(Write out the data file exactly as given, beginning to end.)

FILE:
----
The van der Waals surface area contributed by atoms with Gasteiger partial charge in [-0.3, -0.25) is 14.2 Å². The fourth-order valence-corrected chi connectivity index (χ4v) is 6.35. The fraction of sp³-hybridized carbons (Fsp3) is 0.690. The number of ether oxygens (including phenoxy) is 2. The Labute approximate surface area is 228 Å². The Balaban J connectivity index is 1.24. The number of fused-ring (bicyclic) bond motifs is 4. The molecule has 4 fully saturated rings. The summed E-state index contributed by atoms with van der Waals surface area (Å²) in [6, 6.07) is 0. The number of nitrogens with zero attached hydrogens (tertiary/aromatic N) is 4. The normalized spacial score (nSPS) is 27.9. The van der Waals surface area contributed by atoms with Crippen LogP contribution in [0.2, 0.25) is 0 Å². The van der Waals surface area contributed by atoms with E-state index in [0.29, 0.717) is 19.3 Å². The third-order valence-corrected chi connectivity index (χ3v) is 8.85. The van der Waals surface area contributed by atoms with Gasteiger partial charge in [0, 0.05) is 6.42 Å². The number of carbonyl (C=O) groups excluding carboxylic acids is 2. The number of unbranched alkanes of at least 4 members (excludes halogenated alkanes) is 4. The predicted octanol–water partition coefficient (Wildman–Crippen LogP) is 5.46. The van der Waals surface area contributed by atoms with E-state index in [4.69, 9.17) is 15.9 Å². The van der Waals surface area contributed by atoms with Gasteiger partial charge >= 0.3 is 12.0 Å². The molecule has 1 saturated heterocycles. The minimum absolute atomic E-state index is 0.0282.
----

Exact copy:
The van der Waals surface area contributed by atoms with Gasteiger partial charge in [-0.3, -0.25) is 14.2 Å². The fourth-order valence-corrected chi connectivity index (χ4v) is 6.35. The fraction of sp³-hybridized carbons (Fsp3) is 0.690. The number of ether oxygens (including phenoxy) is 2. The Labute approximate surface area is 228 Å². The Balaban J connectivity index is 1.24. The number of fused-ring (bicyclic) bond motifs is 4. The molecule has 4 fully saturated rings. The summed E-state index contributed by atoms with van der Waals surface area (Å²) in [6, 6.07) is 0. The number of nitrogens with zero attached hydrogens (tertiary/aromatic N) is 4. The normalized spacial score (nSPS) is 27.9. The van der Waals surface area contributed by atoms with Crippen LogP contribution in [0.2, 0.25) is 0 Å². The van der Waals surface area contributed by atoms with E-state index in [0.29, 0.717) is 19.3 Å². The third-order valence-corrected chi connectivity index (χ3v) is 8.85. The van der Waals surface area contributed by atoms with Gasteiger partial charge in [0, 0.05) is 6.42 Å². The number of carbonyl (C=O) groups excluding carboxylic acids is 2. The number of unbranched alkanes of at least 4 members (excludes halogenated alkanes) is 4. The predicted octanol–water partition coefficient (Wildman–Crippen LogP) is 5.46. The van der Waals surface area contributed by atoms with E-state index in [4.69, 9.17) is 15.9 Å². The van der Waals surface area contributed by atoms with Gasteiger partial charge >= 0.3 is 12.0 Å². The molecule has 1 saturated heterocycles. The minimum absolute atomic E-state index is 0.0282.